What Is Universal Life Insurance?
Universal life insurance is a type of permanent life insurance that provides lifelong protection as long as the premiums are paid. A portion of each premium payment goes towards paying for the death benefit, while another portion goes towards building up the policy’s cash value. The cash value of the policy can be withdrawn or borrowed against after it has accumulated over time. However, this may reduce the death benefit, create a tax implication, or cause the policy to lapse. The cash value also earns interest that is in line with current money market rates, but the interest rate may fluctuate along with the market. Some companies offer a minimum performance guarantee on the policy to protect against this.
The flexibility of universal life insurance also allows for the adjustment of premiums and death benefits over time. The death benefit can be increased as long as the policyholder passes a medical exam, while the death benefit can be reduced to reduce the cost of the policy. The premiums on a universal life policy are flexible and can be lowered or stopped for a certain amount of time if the cash value can cover the costs. However, negative consequences may occur, such as the policy ending if the account’s cash value is used up to pay for premiums.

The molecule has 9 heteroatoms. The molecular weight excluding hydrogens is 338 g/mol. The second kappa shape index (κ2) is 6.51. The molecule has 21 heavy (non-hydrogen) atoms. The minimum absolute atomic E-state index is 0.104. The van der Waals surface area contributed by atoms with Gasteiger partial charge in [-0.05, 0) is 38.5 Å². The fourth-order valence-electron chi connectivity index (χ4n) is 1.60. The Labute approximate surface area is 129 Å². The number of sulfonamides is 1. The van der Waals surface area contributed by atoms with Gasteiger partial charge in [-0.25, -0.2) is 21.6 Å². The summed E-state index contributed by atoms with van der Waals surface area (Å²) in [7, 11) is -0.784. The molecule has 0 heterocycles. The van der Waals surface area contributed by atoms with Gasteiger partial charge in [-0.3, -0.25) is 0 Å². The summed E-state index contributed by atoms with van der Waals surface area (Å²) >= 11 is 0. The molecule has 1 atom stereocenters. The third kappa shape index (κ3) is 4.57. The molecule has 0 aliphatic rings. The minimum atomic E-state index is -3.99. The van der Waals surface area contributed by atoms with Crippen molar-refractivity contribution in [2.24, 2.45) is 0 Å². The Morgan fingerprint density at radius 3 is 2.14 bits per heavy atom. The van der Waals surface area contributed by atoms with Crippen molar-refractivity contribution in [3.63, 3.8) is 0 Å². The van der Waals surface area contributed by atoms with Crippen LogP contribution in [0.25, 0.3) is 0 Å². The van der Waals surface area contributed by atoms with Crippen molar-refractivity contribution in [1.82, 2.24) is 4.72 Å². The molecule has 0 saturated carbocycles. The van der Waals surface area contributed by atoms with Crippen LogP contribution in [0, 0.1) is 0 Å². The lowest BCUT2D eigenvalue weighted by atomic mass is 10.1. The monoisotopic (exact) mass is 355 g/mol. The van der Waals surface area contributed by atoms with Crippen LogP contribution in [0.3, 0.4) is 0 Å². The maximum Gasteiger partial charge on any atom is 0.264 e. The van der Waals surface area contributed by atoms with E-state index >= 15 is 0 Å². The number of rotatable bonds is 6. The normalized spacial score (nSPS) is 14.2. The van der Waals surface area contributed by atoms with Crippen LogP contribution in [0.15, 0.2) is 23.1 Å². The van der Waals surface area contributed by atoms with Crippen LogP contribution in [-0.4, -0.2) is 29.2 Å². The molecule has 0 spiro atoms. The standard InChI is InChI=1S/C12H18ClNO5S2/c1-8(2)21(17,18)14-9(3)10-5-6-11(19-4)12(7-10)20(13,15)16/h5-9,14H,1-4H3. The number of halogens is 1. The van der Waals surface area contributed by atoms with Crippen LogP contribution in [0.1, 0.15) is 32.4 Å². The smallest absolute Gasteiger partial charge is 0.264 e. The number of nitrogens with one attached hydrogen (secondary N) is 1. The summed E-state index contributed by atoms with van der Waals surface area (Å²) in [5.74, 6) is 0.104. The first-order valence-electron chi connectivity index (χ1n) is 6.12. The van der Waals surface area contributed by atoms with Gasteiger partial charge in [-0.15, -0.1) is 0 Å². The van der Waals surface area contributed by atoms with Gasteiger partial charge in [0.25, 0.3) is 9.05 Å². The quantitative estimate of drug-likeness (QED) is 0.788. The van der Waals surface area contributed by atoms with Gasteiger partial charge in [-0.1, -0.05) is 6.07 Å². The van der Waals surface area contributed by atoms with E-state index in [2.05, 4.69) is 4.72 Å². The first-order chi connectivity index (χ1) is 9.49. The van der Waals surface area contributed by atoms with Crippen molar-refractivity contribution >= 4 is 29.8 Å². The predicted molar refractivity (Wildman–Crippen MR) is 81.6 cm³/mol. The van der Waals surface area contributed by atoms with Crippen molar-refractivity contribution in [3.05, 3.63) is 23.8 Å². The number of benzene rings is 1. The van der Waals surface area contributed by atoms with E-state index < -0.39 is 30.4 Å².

|Whole Life Insurance||Universal Life Insurance|
|Cash Value||Yes (increases at a predetermined schedule)||Yes|
|Interest on Cash Value||N/A||In line with current money market rates|
It’s important to maintain a positive cash value on a universal life policy to avoid the policy lapsing, meaning no more coverage. The insurance provider may offer a grace period to restore the policy to a positive cash value. Universal life insurance may be a suitable option for those who want to build tax-deferred savings and do not expect to tap into the funds for a long time. It’s recommended to talk with an insurance provider to understand the options available and choose a policy that is suitable for personal situations and long-term goals.